Jaguar owner to get car back 46 years later
Los Angeles — Forty-six years ago Ivan Schneider, successful Manhattan lawyer, bought himself the Jaguar convertible that would feature in a most unusual tale of unrequited love.
It was the first (and "prettiest") of many luxury cars he would own, his companion on fast drives — and the only one that was ever stolen.
Forty-six years later, a U.S. Customs and Border Patrol analyst running a routine export check through a stolen car database came up with a hit. The 1967 Jaguar XKE was hot.
The problem: It was already on a cargo ship, in a container, headed for Europe, two days out of the Port of Long Beach on the Pacific Ocean.
Investigators with the California Highway Patrol and nonprofit National Insurance Crime Bureau got to work.
New York police still had the March 1968 incident report.
CHP investigator Michael Maleta spoke with Schneider in Florida, where he now lives. Schneider thought it was a prank.
"After we convinced him, he was excited," said Maleta.
After all, Schneider told The Associated Press on Wednesday, he would think of the car every time he bought a new one. And, he said, he is a car guy who has owned quite a few exotics.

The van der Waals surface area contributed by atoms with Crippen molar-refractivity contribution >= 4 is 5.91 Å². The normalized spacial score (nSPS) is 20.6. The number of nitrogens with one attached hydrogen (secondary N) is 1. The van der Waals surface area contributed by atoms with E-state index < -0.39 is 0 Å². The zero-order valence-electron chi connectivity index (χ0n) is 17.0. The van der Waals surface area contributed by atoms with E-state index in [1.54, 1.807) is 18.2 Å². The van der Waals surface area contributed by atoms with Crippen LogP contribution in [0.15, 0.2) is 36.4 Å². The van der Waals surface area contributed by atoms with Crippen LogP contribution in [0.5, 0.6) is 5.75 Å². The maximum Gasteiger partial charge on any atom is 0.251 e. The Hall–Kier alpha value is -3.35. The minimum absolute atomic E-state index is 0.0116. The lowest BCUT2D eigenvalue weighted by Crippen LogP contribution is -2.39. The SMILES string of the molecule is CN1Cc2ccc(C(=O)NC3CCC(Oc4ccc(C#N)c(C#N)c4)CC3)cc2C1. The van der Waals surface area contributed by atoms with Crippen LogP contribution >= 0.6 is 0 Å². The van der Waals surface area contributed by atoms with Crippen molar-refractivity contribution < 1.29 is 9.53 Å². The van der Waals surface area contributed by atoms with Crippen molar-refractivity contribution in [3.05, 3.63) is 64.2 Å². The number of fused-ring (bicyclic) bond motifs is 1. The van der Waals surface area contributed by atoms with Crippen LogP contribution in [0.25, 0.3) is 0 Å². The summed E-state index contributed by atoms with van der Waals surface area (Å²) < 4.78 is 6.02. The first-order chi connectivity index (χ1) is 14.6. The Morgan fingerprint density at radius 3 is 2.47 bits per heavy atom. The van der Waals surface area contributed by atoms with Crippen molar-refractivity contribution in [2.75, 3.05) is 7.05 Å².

For the months he owned it, he was in love.
"I've always said that was the prettiest," Schneider, now 82, said.
Tracing the car's history, Maleta learned the Southern California man exporting it to the Netherlands had bought it about three months ago from an owner in the San Joaquin Valley, who himself had it 40 years.
What happened between its disappearance from the concrete canyons of the Upper East Side and its California sojourn — Maleta hopes his investigation will answer that.
After its out-and-back sea journey to the Netherlands, the car is back in Southern California, more than two months after the law finally found it.
It's rusty and scratched, but still worth about $24,000 — and far more if restored, as Schneider plans to do.
He just won't push it too hard.
It's old, so is he, and though beautiful it is known for trouble under the hood.
"I'll use it as a Sunday car," Schneider said. "They were never reliable."
At least, one day soon, it will be back home.